The sounds of Kauai’s forests are changing. Thirty years ago, David Kuhn could hear a dawn chorus and identify the many different birds that lived on the Hawaiian island. But more recently, Kuhn, a wildlife recordist based on Kauai, began noticing that not only are the forests becoming quieter, it’s becoming increasingly difficult to tell the remaining birds apart by their songs.
Investigating further, in 2014 he recorded a native honeycreeper, an akekee, singing the songs of other endangered honeycreeper species. “That confirmed my confusion up to that point,” Kuhn says. “I thought, what the heck, these guys are starting to sound alike.”
Kuhn’s discovery prompted research into the plight of three of Kauai’s six remaining honeycreeper species: the anianiau, the Kauai amakihi, and the akekee. His hunch was correct—the three species now sing much more similar songs, with less complex vocal signals, due to the decreasing size of their populations, especially among mature birds that pass on song repertoires to younger offspring. To researchers’ knowledge, it’s the first time this type of behavior among endangered birds has been recorded, says Kristina Paxton, lead author of a paper on honeycreepers published last year in the journal Royal Society Open Science, and a postdoctoral researcher in the department of biology at the University of Hawaii at Hilo.
There is far more at stake than the loss of beautiful songs. Birdsong plays an important role in mate attraction and selection, communication about food resources and predators, and the selection of breeding territories. The disappearance of songs can reduce the ability of bird populations to reproduce and survive, making life even more precarious for endangered forest birds like those on Kauai.
The songs are culturally transmitted—learned from parents and other birds in the environment where young birds are maturing. But if young birds don’t hear songs, they won’t learn them, and the lack of repertoire could create problems when it’s time to find a partner and reproduce. “I don’t think we often think about these behaviors that are also really critical to the survival of the species, and how the loss of those could also be a compounding effect of population loss,” Paxton says.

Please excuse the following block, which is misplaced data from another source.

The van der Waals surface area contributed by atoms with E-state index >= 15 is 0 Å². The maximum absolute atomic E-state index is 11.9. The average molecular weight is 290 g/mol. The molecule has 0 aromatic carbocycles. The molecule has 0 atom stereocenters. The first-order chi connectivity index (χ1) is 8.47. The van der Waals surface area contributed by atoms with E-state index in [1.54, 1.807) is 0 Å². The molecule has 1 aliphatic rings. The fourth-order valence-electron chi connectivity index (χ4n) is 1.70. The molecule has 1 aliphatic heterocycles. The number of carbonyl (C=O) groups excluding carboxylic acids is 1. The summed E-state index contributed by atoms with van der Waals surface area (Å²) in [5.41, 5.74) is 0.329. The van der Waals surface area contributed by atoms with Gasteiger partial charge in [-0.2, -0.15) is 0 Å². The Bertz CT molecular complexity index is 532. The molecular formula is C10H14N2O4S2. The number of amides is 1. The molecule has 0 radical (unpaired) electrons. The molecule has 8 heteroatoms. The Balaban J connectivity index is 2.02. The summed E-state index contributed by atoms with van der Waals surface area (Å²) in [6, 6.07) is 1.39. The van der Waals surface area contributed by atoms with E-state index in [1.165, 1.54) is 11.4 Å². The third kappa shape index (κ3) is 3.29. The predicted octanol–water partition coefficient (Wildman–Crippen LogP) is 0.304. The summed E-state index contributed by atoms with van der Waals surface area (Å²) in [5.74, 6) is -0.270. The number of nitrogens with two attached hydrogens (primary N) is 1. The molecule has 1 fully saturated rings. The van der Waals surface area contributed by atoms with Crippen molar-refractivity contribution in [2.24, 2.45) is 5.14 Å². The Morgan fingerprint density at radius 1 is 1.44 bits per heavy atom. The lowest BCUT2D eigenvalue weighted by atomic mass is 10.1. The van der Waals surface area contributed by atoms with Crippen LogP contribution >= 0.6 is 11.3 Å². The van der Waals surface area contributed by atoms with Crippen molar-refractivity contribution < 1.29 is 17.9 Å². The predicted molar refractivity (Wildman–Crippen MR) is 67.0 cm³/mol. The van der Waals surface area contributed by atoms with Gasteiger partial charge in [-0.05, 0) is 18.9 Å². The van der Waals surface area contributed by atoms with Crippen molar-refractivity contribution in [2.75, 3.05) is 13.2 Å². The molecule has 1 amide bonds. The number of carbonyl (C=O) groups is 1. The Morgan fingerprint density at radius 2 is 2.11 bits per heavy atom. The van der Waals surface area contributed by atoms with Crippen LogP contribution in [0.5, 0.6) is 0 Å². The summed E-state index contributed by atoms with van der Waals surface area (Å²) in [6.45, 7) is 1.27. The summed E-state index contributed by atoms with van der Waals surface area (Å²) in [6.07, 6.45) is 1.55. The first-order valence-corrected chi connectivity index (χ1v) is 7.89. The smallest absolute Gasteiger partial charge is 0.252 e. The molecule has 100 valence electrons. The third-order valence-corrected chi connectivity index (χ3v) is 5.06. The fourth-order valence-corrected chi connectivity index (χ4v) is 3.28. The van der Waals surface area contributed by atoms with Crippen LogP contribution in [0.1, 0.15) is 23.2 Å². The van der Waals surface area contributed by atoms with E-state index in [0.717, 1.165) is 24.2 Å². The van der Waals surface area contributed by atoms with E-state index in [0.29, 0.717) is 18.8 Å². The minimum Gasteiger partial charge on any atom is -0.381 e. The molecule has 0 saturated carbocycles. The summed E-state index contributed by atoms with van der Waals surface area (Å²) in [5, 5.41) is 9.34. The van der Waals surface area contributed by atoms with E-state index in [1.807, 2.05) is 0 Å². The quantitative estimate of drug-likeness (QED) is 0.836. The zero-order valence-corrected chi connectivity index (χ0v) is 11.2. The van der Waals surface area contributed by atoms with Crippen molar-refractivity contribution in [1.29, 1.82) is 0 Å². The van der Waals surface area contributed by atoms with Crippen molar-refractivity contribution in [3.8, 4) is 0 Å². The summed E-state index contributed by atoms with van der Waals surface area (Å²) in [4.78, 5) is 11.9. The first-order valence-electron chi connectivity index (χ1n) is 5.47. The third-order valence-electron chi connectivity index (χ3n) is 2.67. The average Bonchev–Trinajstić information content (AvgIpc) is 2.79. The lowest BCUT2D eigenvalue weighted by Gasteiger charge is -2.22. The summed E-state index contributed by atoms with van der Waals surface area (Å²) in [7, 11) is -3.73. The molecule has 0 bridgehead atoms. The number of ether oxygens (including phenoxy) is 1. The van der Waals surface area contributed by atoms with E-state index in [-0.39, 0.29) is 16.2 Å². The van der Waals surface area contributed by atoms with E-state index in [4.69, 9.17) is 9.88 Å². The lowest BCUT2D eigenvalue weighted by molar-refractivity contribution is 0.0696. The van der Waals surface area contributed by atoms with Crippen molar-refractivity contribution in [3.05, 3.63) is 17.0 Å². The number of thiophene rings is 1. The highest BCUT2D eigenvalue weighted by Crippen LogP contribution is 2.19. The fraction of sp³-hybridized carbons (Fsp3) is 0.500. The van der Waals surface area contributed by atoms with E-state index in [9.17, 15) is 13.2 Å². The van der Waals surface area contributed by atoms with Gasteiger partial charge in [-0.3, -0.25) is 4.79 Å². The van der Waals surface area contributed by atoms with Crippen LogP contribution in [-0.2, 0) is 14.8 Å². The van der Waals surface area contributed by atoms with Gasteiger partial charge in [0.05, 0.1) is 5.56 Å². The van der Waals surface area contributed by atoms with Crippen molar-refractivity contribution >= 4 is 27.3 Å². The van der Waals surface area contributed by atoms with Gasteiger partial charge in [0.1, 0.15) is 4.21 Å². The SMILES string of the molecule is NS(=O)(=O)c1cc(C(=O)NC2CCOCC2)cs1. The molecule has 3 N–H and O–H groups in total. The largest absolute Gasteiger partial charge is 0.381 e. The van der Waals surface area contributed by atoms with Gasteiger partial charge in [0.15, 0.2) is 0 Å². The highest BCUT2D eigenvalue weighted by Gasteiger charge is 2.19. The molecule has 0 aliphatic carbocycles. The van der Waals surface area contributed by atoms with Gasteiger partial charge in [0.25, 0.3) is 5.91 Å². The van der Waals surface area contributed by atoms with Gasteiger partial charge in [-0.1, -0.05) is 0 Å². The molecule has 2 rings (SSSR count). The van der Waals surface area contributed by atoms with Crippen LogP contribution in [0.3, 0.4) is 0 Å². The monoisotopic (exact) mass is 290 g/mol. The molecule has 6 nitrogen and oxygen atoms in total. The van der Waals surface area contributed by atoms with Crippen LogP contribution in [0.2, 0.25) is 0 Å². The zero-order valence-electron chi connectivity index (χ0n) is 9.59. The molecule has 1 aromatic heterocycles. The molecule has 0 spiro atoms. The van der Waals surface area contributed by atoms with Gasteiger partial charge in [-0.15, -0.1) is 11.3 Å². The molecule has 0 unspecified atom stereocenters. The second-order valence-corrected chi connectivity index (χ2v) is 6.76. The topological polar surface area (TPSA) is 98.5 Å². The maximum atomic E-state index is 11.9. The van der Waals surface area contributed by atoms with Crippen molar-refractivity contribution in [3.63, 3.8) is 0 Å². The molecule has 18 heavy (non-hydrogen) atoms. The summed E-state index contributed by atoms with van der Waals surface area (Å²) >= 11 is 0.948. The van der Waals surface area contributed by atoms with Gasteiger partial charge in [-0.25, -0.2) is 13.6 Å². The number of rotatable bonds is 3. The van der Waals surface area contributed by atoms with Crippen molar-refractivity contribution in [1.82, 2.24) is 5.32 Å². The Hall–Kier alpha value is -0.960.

Paxton gathered sound files spanning 40 years from the Macaulay Library at the Cornell Lab of Ornithology as well as her own recordings and those from Kuhn and Justin Hite, another of the paper’s authors, to analyze the acoustic characteristics of honeycreeper songs over time, such as how long they lasted, how many syllables (very brief repeated song elements) they contained, frequency changes, and note range. Beginning in the early 2000s and through to 2017, the songs’ variety and complexity significantly decreased. Not only are the three honeycreepers singing the same songs, but the songs contain fewer syllables, fewer notes within those syllables, and fewer frequency changes.
Paxton’s experience in the Kauai forest echoes Kuhn’s. She has spent 20 minutes following male anianiaus and akekees without hearing a single song. She believes that is because they have no reason to sing out a predator warning or a mating call if there’s no one around to hear. “If your territories are so far apart, and there’s so few birds, why vocalize out to the birds around you?” she says.
Six of the seven birds native to Kauai’s forests are in a state of precipitous decline. Twenty-five years of population data show dramatic decreases among honeycreepers—57 percent for the anianiau, 91 percent for the Kauai amakihi, and 98 percent for the akekee in their home ranges between 2000 and 2012 alone. The birds have been pushed to small forested areas; the akekee and akikiki (another endangered honeycreeper) are now only found in very small ranges in remote areas of the Alakai Plateau, spanning the central to northwest region of the island.
The losses are linked to a variety of factors, including climate change, invasive flora, and non-native animals, including introduced birds, some of which were imported in the early 20th century to replace endangered native species, thus hastening further decreases. “There was a really large decline in birds, and people decided to bring in their favorite birds from Europe and other places to be able to hear a morning chorus,” Paxton says.